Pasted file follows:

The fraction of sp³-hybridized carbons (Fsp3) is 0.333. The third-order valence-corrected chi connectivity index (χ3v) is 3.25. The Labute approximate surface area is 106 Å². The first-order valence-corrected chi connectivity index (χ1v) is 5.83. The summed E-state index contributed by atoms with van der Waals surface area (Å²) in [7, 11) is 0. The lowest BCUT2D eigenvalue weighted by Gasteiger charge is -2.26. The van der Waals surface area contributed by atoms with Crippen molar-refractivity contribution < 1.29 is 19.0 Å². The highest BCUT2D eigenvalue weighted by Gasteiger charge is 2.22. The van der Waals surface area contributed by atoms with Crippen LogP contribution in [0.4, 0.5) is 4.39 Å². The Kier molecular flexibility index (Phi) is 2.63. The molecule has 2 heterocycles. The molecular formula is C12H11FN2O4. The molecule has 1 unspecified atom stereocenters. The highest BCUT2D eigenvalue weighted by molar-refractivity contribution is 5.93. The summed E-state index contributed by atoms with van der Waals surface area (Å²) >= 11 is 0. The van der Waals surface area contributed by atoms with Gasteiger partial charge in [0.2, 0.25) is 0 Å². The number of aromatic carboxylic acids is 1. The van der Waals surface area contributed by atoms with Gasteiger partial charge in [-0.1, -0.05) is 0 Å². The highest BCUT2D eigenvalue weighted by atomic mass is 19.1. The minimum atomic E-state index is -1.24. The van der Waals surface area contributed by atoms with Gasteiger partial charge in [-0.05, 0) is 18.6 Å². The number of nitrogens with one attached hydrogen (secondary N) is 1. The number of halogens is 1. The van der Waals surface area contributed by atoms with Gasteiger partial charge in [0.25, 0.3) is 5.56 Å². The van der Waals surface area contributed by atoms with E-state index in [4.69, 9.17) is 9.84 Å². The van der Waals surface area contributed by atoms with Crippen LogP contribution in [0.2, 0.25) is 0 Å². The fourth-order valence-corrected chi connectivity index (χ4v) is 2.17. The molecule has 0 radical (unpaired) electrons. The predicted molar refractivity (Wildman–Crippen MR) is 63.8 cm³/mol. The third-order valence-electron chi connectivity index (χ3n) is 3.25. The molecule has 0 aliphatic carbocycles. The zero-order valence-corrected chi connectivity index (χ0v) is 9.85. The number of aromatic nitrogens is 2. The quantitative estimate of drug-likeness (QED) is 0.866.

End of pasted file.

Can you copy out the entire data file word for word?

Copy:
The fraction of sp³-hybridized carbons (Fsp3) is 0.333. The third-order valence-corrected chi connectivity index (χ3v) is 3.25. The Labute approximate surface area is 106 Å². The first-order valence-corrected chi connectivity index (χ1v) is 5.83. The summed E-state index contributed by atoms with van der Waals surface area (Å²) in [7, 11) is 0. The lowest BCUT2D eigenvalue weighted by Gasteiger charge is -2.26. The van der Waals surface area contributed by atoms with Crippen molar-refractivity contribution < 1.29 is 19.0 Å². The highest BCUT2D eigenvalue weighted by Gasteiger charge is 2.22. The van der Waals surface area contributed by atoms with Crippen LogP contribution in [0.4, 0.5) is 4.39 Å². The Kier molecular flexibility index (Phi) is 2.63. The molecule has 2 heterocycles. The molecular formula is C12H11FN2O4. The molecule has 1 unspecified atom stereocenters. The highest BCUT2D eigenvalue weighted by molar-refractivity contribution is 5.93. The summed E-state index contributed by atoms with van der Waals surface area (Å²) >= 11 is 0. The van der Waals surface area contributed by atoms with Gasteiger partial charge in [0.2, 0.25) is 0 Å². The number of aromatic carboxylic acids is 1. The van der Waals surface area contributed by atoms with Gasteiger partial charge in [-0.1, -0.05) is 0 Å². The highest BCUT2D eigenvalue weighted by atomic mass is 19.1. The minimum atomic E-state index is -1.24. The van der Waals surface area contributed by atoms with Gasteiger partial charge in [-0.05, 0) is 18.6 Å². The number of nitrogens with one attached hydrogen (secondary N) is 1. The number of halogens is 1. The van der Waals surface area contributed by atoms with Gasteiger partial charge in [0.25, 0.3) is 5.56 Å². The van der Waals surface area contributed by atoms with E-state index in [4.69, 9.17) is 9.84 Å². The van der Waals surface area contributed by atoms with Crippen LogP contribution in [0.2, 0.25) is 0 Å². The fourth-order valence-corrected chi connectivity index (χ4v) is 2.17. The molecule has 0 radical (unpaired) electrons. The predicted molar refractivity (Wildman–Crippen MR) is 63.8 cm³/mol. The third-order valence-electron chi connectivity index (χ3n) is 3.25. The molecule has 0 aliphatic carbocycles. The zero-order valence-corrected chi connectivity index (χ0v) is 9.85. The number of aromatic nitrogens is 2. The quantitative estimate of drug-likeness (QED) is 0.866.